Criteria for Prioritizing and Funding

The criteria for prioritizing and funding requests for renovation and IT upgrades and installation include the following data points:

  1. Faculty priority:

    • Faculties indicate first and second priorities for major renovation requests, and may additionally submit several minor renovation requests.
    • Faculty priorities are respected when prioritizing projects.
  2. Impact on students and their learning:

    • The extent to which requests address five Principles for Designing Teaching and Learning Spaces:[1]
      1. Academic Challenge
      2. Learning with Peers
      3. Experiences with Faculty
      4. Campus Environment
      5. High-Impact Practices
  3. Room use:

    • Determines total student hours of use per week and the percentage of room capacity used.
    • Consideration is given to rooms that are heavily used and that serve multiple faculties;
  4. Site visit priorities:

    • Classroom projects recommended for funding are visited and ranked based upon criteria developed by the working group, including the message they communicate about teaching and learning, the level of urgency, and other concerns.
  5. Strategic budget management:

    • Requests exceed the funding available; prioritizing strives for an annual balance between larger ($100,000+) and smaller projects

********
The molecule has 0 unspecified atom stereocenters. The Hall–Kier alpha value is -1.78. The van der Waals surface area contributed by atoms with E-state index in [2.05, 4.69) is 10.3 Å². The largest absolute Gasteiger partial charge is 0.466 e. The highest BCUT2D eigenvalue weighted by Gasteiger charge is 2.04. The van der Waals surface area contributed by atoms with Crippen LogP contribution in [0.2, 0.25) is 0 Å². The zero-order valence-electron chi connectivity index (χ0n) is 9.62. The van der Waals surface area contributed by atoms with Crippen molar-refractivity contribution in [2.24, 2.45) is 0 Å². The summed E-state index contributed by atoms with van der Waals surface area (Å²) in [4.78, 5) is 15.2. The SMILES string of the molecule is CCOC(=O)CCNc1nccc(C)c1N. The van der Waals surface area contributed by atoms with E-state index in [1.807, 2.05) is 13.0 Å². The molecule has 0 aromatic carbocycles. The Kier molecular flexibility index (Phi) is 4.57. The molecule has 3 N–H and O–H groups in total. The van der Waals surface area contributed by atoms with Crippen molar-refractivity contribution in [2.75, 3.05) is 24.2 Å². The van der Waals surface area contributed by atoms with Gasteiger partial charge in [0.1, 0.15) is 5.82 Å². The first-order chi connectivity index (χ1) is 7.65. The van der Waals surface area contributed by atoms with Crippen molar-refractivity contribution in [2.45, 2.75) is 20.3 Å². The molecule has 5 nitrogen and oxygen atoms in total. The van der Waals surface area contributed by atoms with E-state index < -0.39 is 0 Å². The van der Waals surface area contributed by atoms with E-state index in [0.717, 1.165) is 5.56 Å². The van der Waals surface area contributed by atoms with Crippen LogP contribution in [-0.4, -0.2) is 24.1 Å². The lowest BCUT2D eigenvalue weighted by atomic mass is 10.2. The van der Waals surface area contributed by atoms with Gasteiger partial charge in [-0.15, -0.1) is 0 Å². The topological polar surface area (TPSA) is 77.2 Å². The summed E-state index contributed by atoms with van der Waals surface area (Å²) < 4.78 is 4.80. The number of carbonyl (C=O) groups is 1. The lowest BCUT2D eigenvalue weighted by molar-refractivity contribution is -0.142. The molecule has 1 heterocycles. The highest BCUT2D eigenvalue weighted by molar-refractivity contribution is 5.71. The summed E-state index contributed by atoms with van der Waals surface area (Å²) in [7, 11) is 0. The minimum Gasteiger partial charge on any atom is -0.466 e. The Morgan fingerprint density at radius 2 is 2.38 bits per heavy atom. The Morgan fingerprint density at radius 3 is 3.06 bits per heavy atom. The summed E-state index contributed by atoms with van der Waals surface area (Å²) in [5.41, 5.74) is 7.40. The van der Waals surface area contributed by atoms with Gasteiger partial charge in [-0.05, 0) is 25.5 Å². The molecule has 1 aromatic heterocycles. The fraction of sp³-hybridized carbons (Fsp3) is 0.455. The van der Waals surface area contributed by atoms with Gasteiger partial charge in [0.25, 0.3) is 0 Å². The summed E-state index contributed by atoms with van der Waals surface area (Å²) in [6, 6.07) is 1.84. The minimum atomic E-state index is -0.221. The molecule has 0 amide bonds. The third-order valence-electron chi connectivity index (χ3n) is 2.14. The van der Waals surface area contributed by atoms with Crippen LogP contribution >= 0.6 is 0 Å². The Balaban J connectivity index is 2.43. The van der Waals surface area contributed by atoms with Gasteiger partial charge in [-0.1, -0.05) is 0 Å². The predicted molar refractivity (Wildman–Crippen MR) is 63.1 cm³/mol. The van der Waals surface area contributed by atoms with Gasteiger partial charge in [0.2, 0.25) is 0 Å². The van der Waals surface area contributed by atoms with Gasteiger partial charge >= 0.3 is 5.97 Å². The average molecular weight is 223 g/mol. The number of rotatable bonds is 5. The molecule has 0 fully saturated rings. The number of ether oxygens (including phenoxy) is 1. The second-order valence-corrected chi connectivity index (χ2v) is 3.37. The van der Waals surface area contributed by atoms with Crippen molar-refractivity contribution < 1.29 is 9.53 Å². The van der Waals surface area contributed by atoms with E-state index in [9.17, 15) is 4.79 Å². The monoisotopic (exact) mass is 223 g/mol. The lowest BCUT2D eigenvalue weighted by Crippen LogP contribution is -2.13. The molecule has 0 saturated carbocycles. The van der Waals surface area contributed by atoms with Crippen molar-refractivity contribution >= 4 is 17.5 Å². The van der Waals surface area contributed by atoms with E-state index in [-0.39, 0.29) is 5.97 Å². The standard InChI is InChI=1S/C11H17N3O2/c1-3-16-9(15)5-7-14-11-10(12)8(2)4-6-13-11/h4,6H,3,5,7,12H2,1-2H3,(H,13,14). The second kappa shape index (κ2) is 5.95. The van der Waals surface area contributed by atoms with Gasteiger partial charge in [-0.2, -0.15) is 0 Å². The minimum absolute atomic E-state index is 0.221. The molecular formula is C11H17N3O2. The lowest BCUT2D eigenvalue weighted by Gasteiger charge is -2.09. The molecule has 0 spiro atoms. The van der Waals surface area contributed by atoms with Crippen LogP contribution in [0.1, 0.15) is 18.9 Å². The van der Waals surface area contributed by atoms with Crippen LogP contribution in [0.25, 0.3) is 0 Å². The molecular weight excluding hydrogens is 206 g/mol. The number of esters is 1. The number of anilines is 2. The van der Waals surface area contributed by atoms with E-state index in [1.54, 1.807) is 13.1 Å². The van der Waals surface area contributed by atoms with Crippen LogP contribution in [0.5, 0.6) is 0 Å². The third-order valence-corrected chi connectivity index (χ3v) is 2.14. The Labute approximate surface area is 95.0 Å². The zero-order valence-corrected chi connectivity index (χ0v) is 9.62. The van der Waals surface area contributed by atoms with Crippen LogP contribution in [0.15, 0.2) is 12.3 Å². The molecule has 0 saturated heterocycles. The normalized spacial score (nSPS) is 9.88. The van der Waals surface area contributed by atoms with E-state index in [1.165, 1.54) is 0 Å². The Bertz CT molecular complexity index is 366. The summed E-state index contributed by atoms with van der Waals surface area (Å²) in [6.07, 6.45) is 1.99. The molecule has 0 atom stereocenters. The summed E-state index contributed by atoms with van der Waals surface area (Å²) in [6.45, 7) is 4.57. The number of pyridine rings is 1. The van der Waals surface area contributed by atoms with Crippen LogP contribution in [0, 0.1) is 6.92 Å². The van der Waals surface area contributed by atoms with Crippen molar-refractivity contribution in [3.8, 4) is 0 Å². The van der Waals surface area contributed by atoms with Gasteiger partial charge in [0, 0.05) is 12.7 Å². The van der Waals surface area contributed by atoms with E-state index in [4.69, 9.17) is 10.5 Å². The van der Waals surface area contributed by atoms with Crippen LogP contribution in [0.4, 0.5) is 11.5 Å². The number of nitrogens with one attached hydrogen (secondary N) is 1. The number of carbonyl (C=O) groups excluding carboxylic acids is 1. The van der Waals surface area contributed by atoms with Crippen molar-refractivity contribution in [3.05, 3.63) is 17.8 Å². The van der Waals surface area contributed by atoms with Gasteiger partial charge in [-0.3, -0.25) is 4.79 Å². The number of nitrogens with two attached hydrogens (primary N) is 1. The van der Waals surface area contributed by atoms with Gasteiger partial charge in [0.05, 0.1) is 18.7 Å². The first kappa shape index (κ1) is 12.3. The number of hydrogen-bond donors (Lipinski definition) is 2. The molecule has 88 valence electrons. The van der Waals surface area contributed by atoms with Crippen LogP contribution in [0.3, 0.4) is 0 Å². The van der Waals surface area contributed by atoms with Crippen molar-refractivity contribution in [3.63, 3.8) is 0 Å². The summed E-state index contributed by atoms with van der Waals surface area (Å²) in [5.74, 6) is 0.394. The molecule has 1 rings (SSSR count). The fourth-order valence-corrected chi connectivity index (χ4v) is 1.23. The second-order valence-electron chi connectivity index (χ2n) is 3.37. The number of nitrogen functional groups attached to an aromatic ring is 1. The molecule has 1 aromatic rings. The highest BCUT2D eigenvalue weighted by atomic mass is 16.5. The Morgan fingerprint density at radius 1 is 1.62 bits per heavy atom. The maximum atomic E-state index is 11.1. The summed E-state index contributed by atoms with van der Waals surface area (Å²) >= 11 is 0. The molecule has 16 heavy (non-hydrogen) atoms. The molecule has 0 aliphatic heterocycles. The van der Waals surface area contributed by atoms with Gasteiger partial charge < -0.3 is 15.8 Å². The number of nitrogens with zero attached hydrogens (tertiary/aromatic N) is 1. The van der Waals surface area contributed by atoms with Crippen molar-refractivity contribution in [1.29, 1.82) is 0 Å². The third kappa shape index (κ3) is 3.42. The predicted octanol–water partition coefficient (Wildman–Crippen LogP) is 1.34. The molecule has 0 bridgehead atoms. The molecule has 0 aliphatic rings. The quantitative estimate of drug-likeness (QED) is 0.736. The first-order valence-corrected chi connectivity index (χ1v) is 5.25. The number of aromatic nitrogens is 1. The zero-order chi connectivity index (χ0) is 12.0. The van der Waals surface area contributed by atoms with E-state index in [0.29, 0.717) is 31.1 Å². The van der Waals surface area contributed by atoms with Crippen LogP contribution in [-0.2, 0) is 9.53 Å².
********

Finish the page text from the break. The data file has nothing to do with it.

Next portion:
• Allow economies through bulk purchasing
    • Avoid partial renovations
    • Spread funding across Faculties
    • Include projects with high impact for cost
    • Manage expectations within budget limitations

All projects that receive funding must become centrally scheduled and adhere to the Provost’s Policy on Open Access, where applicable:

“When the University puts funds into any computer lab, the lab will conform to general log in practices of the university (e.g., any student can access email or Library). Rooms can be booked for specific pedagogical purposes, such as instruction, or special projects. They cannot be restricted to specific groups at specific times”.

– Provost Anthony Masi, Jan 11, 2008

 

These principles are available at https://mcgill.ca/tls/spaces/tlswg/principles, and are freely adapted from: Benchmarks of effective educational practice. National Survey of Student Engagement (NSSE). http://nsse.iub.edu/pdf/nsse_benchmarks.pdf, Retrieved September 12, 2008.

McGill University is on land which has long served as a site of meeting and exchange amongst Indigenous peoples, including the Haudenosaunee and Anishinabeg nations. We acknowledge and thank the diverse Indigenous people whose footsteps have marked this territory on which peoples of the world now gather.

L'Université McGill est sur un emplacement qui a longtemps servi de lieu de rencontre et d'échange entre les peuples autochtones, y compris les nations Haudenosaunee et Anishinabeg. Nous reconnaissons et remercions les divers peuples autochtones dont les pas ont marqué ce territoire sur lequel les peuples du monde entier se réunissent maintenant.